In my setup, I needed to read 26 analog sensors, 2 encoders and 2 switches. As I still had a board with a Teensy LC and 2 analog 16 channel multiplexers lying around from the previous iteration of the project, I simply used that. Another advantage of that being a 12 bit ADC as opposed to a 10 bit ADC on the Arduino. If I were to make more Formoniums, I would definitely make a LattePanda shield with multiplexers, 16bit ADC and maybe even the power supply, audio DAC and amplifier.
Do you think LattePanda has any limitations for your requirements?
Using the in-built audio proved a bit too slow and added too much latency for my application, so I added a M-Audio Micro DAC.
In hindsight, I would probably have been up for the higher end LattePanda as I was constantly looking for ways to reduce CPU and memory consuming programming. I have been in contact with Ableton, who were also very interested to see the embedded prototyping functions of Ableton, so we’ll see where that’ll lead. The start up time is in my case about 2-3 minutes, for a musical instrument this is long, but that is one of the trade offs for having a super easy time prototyping.
Formonium Promotional Image
Working Diagram – a few things had to be changed during the construction and development phase
- Stick: A hardwood stick, that slides in to a a felt-lined hole, features a vinyl sticker with a black and white gradient
- Linear position sensor: After a number of iterations – including conductive paint and gear mechanisms – we ended up with a Photostransistor – LED combination in the form of a TCRT5000. With this we could determine the absolute positioning of the stick with a high accuracy
Teensy 3.2: A 32-bit Arduino compatible prototyping board with 13 bit analog converters for high resolution. This communicates with a self-written rudimentary, yet fast serial protocol with the LattePanda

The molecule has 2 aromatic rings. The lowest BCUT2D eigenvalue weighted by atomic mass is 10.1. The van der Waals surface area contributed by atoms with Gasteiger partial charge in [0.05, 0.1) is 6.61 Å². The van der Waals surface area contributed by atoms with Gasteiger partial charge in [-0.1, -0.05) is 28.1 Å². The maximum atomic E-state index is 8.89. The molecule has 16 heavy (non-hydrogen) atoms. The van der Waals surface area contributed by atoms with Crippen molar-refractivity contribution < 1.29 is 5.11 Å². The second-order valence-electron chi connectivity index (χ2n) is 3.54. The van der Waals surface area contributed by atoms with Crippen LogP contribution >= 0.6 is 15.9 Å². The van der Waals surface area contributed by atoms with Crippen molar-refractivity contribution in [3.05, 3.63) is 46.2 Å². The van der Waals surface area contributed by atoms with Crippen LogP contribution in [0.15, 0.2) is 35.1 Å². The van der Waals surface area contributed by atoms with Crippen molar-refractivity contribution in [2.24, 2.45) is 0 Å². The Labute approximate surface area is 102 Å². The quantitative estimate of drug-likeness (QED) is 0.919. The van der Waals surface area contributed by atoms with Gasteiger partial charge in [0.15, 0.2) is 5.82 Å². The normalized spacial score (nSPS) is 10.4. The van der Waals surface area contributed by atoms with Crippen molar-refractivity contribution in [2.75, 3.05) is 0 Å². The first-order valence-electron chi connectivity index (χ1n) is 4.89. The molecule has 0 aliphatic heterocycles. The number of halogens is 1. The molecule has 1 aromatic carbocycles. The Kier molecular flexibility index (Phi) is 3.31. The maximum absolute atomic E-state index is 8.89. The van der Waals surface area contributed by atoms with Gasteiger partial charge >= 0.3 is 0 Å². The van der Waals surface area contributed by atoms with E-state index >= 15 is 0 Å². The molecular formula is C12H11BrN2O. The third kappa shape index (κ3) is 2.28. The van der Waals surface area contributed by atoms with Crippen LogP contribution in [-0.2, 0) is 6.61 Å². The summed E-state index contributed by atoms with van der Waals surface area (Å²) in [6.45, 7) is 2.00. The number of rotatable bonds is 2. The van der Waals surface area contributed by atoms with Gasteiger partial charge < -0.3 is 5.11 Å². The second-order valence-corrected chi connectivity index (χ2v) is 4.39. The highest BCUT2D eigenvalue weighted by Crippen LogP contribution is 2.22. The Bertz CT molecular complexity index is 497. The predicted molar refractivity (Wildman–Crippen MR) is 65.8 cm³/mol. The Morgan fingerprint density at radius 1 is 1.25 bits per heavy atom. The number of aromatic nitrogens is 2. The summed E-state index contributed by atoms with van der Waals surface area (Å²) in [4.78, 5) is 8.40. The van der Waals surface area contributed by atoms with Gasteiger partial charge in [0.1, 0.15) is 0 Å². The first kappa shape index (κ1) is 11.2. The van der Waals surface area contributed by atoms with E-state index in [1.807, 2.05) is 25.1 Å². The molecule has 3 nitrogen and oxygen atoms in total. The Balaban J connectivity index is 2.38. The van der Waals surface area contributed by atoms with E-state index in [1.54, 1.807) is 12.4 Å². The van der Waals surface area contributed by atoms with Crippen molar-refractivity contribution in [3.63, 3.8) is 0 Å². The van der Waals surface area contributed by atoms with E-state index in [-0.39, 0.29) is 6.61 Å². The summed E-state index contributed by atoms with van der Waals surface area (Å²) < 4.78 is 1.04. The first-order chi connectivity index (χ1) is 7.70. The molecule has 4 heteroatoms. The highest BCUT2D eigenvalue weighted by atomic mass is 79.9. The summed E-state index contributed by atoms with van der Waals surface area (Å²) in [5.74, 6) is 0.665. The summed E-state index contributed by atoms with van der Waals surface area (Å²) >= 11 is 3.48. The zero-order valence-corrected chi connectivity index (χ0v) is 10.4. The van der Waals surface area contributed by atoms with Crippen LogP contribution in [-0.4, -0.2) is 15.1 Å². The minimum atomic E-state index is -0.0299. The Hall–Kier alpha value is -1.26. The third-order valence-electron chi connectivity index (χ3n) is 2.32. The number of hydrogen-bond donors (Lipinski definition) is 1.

Visual feedback: An LED that provides information about the status of the instrument, such as the start-up process
Foot pedals: originally meant to be a set of footpedals, yet substituted for two rotary encoders in the final instrument; one for changing pitch, the other to choose in between scales
A LattePanda mini PC: a small form factor PCs like Intel NUC
Ableton Live: for all tools with a sound generation high quality at their disposal
Max for Live: retrieves the sensor data and does the sound synthesis
Mapping: a UI for complex mapping may Max for Live simply be linked to the sensor input
Software instruments/securities: A mix of MaxforLive and Ableton objects to get dynamic, fast and high quality sound
Audio interface: a high quality DAC that provides for low latency and high sound quality
Line out: balanced outputs for easy to be able to make enhancement or withdrawals
Amplifier: Class D amplifier for efficient and high quality amplification
(Vibration) Speakers: using two vibration speakers counteracts the Formonium’s vibrations so that full sound with recognition source of the sound
Frame Technical Drawings
Custom PCB Design
So far Arvid and Marie have exhibited their creation at the Dutch Design Week 2015, 2016, Amsterdam Dance Event and performed at the North Sea Jazz Club of Amsterdam for Eureka festival. The earlier iterations of the instrument are currently used by the Muziekgebouw aan’t IJ Amsterdam for contemporary music workshops. This project has been made possible by Stimuleringsfonds Creative Industrie and ADE Soundlab, among others.
Arvid and Marie are happy to get in contact with composers and artists interested to use or acquire a Formonium or collaborate on it’s further development!
Performance Video 1
Performance Video 2
Performance Video 3
Performance Video 4
Performance Video 5
Performance Video 6
You can find out more about the Formonium on the official website
Find out more about SoundLab Eindhoven on Twitter
Concept Development Blog
TEDx Talk by Arvid and Marie